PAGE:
Thursday, September 3, 2009

The Driven Snowe

Yesterday, Keith Hennessey laid out a great outline of potential strategies for the Obama Administration to pursue on the path to health care reform. In light of a few leaks from the White House, Keith has already issued a slightly revised assessment of the road ahead in health care.

The flow of information coming from the White House seems to revolve around private negotiations with Senator Olympia Snowe from Maine to create a bill that would involve a trigger on a public option should the insurance companies fail to lower costs and improve quality and competition within a designated time frame. This has been termed the "Snowe trigger." With this information Hennessey increased the odds option 2 would result in the final bill while decreasing odds that the White House would be forced to fall back to a significantly scaled back bill. These are the viable outcomes and odds revised by Hennessey:

Cut a bipartisan deal on a comprehensive bill with 3 Senate Republicans, leading to a law this year; (was 10% chance, now 5%)

Pass a partisan [comprehensive] bill through the regular Senate process with 59 Senate Democrats + one Republican, leading to a law this year; (was 10% chance, now 25%)

Pass a partisan [comprehensive] bill through the reconciliation process with 50 of 59 Senate Democrats, leading to a law this year; (steady at 25% chance)

Fall back to a much more limited bill that becomes law this year; (was 50% chance, now 40%)

No bill becomes law this year. (steady at 5% chance)

The odds still favor the fall back position or option 4 but clearly there is a strong interest in passing a largely partisan bill with Senator Snowe as the final vote. Ezra Klein at The Washington Post seems to think that including Snowe will result in a more liberal bill than what would likely come through the more conservative Kent Conrad in the budget reconciliation process. Hennessey, however, says almost the opposite:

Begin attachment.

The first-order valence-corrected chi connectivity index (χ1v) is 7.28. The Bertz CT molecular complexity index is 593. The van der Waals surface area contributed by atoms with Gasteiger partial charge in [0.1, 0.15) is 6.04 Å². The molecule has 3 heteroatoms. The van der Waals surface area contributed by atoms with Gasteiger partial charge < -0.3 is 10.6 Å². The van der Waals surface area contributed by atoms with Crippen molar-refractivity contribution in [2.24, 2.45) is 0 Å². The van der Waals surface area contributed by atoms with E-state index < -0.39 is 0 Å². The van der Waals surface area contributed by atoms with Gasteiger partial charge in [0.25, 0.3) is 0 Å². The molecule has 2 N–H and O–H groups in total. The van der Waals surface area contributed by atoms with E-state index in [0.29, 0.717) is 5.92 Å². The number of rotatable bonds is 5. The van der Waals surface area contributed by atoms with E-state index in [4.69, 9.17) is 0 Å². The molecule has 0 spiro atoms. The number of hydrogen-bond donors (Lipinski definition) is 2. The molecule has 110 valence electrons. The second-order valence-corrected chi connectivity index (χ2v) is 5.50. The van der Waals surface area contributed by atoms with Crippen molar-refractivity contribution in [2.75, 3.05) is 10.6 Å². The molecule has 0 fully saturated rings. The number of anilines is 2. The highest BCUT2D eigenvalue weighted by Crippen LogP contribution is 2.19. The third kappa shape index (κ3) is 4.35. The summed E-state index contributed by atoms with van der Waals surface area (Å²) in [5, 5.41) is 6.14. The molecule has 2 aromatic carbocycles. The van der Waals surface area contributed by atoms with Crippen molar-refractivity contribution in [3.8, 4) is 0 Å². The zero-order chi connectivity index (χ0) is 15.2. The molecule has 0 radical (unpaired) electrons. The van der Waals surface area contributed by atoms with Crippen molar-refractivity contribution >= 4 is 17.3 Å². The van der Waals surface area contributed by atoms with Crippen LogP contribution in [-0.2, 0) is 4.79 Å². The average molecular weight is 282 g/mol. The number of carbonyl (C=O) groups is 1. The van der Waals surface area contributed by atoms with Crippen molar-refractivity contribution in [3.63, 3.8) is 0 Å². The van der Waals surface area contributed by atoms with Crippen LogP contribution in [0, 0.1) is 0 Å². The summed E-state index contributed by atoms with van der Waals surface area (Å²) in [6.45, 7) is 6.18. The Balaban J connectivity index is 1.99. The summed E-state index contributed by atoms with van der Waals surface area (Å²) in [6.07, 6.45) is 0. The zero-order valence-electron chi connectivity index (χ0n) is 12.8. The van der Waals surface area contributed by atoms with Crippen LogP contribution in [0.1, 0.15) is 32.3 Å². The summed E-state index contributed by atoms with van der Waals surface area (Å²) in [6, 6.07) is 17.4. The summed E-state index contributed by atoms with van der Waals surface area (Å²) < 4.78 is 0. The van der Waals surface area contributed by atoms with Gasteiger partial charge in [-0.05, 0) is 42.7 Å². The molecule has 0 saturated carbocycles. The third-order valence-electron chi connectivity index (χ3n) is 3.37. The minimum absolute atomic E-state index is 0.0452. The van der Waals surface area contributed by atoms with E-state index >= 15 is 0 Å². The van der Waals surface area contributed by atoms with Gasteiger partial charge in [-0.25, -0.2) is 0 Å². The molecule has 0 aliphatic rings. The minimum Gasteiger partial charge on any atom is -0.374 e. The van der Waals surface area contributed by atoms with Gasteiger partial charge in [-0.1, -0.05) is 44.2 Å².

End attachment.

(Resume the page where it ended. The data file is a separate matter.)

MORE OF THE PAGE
If you’re a liberal, as are the bulk of both the House and Senate Democratic caucuses, you probably hate this path. You’re not getting any political cover from Republicans (Senator Snowe doesn’t count), and you’re sacrificing “essential” elements of the bill that you [could/might] be able to get through a reconciliation path.
There are other problems for House moderates who were BTU'd by their vote on the controversial cap and trade bill that is currently languishing in the Senate. Hennessey outlines the difficulty in getting 60 votes repeatedly on the numerous ammendments that could be offered by Republicans in addition to the necessary votes just to move the process along. Snowe also faces tremendous repercussions from her caucus for being the sole Republican vote to pass the legislation.

Should the Snowe trigger fail to bring a bill to fruition, there is always the reconciliation process or a very scaled back bill that would have bipartisan support. Falling poll numbers and public skepticism doesn't appear to be forcing the White House to surrender. The New York Times has a quote from an anonymous official that illustrates Obama's dogged determination to get a bill:
“It’s so important to get a deal,” a White House official said, speaking on the condition of anonymity in order to be candid about strategy. “He will do almost anything it takes to get one.”
I would say the last statement is the closest we will come to a sure bet on the road ahead this fall.

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